Friday, 5 February 2016

A Hero's Journey is Born

 A Star (Wars) is Born 
Since the 1st installment of Star Wars was made back in 1977, George Lucas had given birth to the movie genre that based on the Hero's Journey narrative structure. Quite appropriately the birth took place in a hospital. After an accident, while Lucas recuperated in a hospital, he read Joseph Campbell's The Hero with a Thousand Faces (1949).

The Hero with a Thousand Faces (1949)
First published 1949

In this his seminal work, Campbell described the mythic Hero's Journey of narrative structure, of how stories were being told for thousands of years throughout different cultures.

It was after reading Campbell's book that gave rise to the idea of Star Wars, and Lucas had credited Campbell for his influence as this youtube video shows.




 The Hero's Journey 
One can say that Homer's the Odyssey is the very 1st popular literature that was written in the hero's journey narrative structure (it's entirely true that many of Greek literature or stories in the Bible have their roots in Near East - today's Middle East - and one such example is The Epic of Gilgamesh).  In his book The Hero with a Thousand Faces, for the first time, Campbell shed light on this narrative structure, and he used The Odyssey to illustrate this idea. It was the reading of this book that I learnt that why some classical works of literature have universal resonance.

Note the word "journey" in the title of The Odyssey. The title comes from the name of the story's hero Odysseus. But the word "Odyssey" has come to mean epic journey (for example, 2001: A Space Odyssey). It isn't hard to see that, the idea of journey plays an integral role or intertwines closely with the hero.

Hero's journey (monomyth), The Hero with a thousand faces
This schematic of the Hero's Journey comes from the copy of the book I own The Hero with a Thousand Faces.
Today, you can find far prettier diagram on the internet. Mr. Campbell was obviously not a diagram man, but an idea man.
(click to enlarge)

 The Brilliance of Star Wars 
Since Campbell used various ancient cultures and history to support and illustrate his theory of the monomyth or the basic Hero's Journey narrative structure. So it isn't surprising that when Lucas created his Star Wars universe, it made up of dimensions from different ancient cultures. Lucas's brilliance comes from combining the seeming contradictory elements of the ancients with the sci-fi, which had long been associated with the ultra modern future, until Star Wars. Somehow, he managed to merge these ancient cultures of knighthood and ancient idea like "The Force" with the sci-fi of future technology and even modern political concept like republicanism, and make it work like magic. Cinema magic.

The light-sabre is the perfect embodiment of this blending of the ancient and future modern technology that's the thread that runs throughout the Star Wars universe.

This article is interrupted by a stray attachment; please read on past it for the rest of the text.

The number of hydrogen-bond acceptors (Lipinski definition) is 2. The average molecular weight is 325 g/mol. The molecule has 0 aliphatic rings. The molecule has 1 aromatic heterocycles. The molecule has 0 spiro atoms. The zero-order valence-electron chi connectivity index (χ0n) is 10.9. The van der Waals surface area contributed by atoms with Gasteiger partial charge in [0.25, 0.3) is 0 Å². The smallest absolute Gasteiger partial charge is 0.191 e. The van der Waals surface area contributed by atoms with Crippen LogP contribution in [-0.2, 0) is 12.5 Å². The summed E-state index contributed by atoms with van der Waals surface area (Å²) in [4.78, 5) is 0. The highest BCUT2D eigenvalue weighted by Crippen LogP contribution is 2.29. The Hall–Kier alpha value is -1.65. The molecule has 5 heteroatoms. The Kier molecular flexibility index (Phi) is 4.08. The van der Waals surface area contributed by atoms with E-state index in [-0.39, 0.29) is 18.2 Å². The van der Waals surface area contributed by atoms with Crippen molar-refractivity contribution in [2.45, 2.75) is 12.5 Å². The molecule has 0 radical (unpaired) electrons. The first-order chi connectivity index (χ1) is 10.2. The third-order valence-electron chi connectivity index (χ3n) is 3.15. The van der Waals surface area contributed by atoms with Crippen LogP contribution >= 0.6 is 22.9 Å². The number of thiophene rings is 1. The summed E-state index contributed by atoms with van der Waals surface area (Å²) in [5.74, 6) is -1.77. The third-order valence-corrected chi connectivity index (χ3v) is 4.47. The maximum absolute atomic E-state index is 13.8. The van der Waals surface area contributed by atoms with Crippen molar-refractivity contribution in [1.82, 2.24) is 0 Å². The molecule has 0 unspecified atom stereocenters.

Star Wars IV(1977)


Actually, you can also trace where Lucas got his idea of setting sci-fi in an ancient backdrop. During the time when Lucas developed Star Wars, another writer, Erich von Däniken, published Chariots of the Gods (1968). This book launched a whole new of pseudo-scientific theory called Ancient Astronaut or Ancient Alien Theory. This theory states that alien has not only visited earth, but had done so for thousands if not million of years. And this is backed up by archaeological discoveries around the world.

book cover, Chariots of the Gods
I have owned and read the Chinese edition
of this book

While Däniken and his supporters believed wholeheartedly about scientific validity of Ancient Alien Theory, and encountered ridicule in the mainstream scientific community, but as an idea for a sci-fi, it would be perfectly valid. And supporters of Ancient Alien Theory would find strong resonance in Star Wars.

You could say that Star Wars was born out of these 2 books: The Hero with a Thousand Faces (1949) gave Star Wars a narrative structure, and Chariots of the Gods (1968) gave Star Wars a narrative backdrop. Brilliant!


 The Trend Continues 
While there might be Hollywood movies that had the monomyth embedded in it before Star Wars IV (1977), but none had been so successful and more importantly, set a precedence and allow Hollywood to follow the footstep of Luke Skywalker's Hero's Journey narrative. Examples include BatmanLord of the Ring, Matrix, and Harry Potter (to name just a few). It appears that Hollywood has found a successful and universal formula for story telling of epic journey. The successful blockbusters are stories fall into this category.

Matrix movie poster

lord of the ring movie poster

Harry Potter movie poster


The monmyth structure plays no small part in the success of Harry Potter story, in addition to this, Harry Potter, like Star Wars is combining the ancient and the modern dimensions. Of course, J.K Rowling didn't not take matter as far as Lucas, who combine past with future, while Rowling blends past with present. Still, it's that deft and artful mixing of old and new that seems to bewitch the audience.

As Hollywood films are increasingly globalised where its international market shares becoming far more important than its domestic one, making film by applying a universally appealing story telling technique make sense, and its box office gives it a ringing endorsement.



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